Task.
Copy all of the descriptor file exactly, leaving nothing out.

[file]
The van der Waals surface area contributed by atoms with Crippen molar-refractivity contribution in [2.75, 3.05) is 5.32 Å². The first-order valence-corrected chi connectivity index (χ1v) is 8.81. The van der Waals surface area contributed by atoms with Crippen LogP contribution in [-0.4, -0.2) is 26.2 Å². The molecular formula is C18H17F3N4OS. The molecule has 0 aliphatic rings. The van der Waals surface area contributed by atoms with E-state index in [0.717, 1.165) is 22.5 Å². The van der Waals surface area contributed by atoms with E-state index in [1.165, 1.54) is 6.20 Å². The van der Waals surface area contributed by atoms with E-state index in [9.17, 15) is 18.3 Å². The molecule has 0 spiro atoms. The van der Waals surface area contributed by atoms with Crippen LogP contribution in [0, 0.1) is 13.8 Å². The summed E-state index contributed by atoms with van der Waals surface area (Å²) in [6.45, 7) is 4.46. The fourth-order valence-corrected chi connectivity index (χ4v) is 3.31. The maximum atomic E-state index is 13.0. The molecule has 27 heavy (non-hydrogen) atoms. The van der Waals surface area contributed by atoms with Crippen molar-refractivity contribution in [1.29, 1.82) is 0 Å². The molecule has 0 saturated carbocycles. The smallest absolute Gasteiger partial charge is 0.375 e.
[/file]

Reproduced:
The van der Waals surface area contributed by atoms with Crippen molar-refractivity contribution in [2.75, 3.05) is 5.32 Å². The first-order valence-corrected chi connectivity index (χ1v) is 8.81. The van der Waals surface area contributed by atoms with Crippen LogP contribution in [-0.4, -0.2) is 26.2 Å². The molecular formula is C18H17F3N4OS. The molecule has 0 aliphatic rings. The van der Waals surface area contributed by atoms with E-state index in [0.717, 1.165) is 22.5 Å². The van der Waals surface area contributed by atoms with E-state index in [1.165, 1.54) is 6.20 Å². The van der Waals surface area contributed by atoms with E-state index in [9.17, 15) is 18.3 Å². The molecule has 0 spiro atoms. The van der Waals surface area contributed by atoms with Crippen LogP contribution in [0, 0.1) is 13.8 Å². The summed E-state index contributed by atoms with van der Waals surface area (Å²) in [6.45, 7) is 4.46. The fourth-order valence-corrected chi connectivity index (χ4v) is 3.31. The maximum atomic E-state index is 13.0. The molecule has 27 heavy (non-hydrogen) atoms. The van der Waals surface area contributed by atoms with Crippen molar-refractivity contribution in [1.29, 1.82) is 0 Å². The molecule has 0 saturated carbocycles. The smallest absolute Gasteiger partial charge is 0.375 e.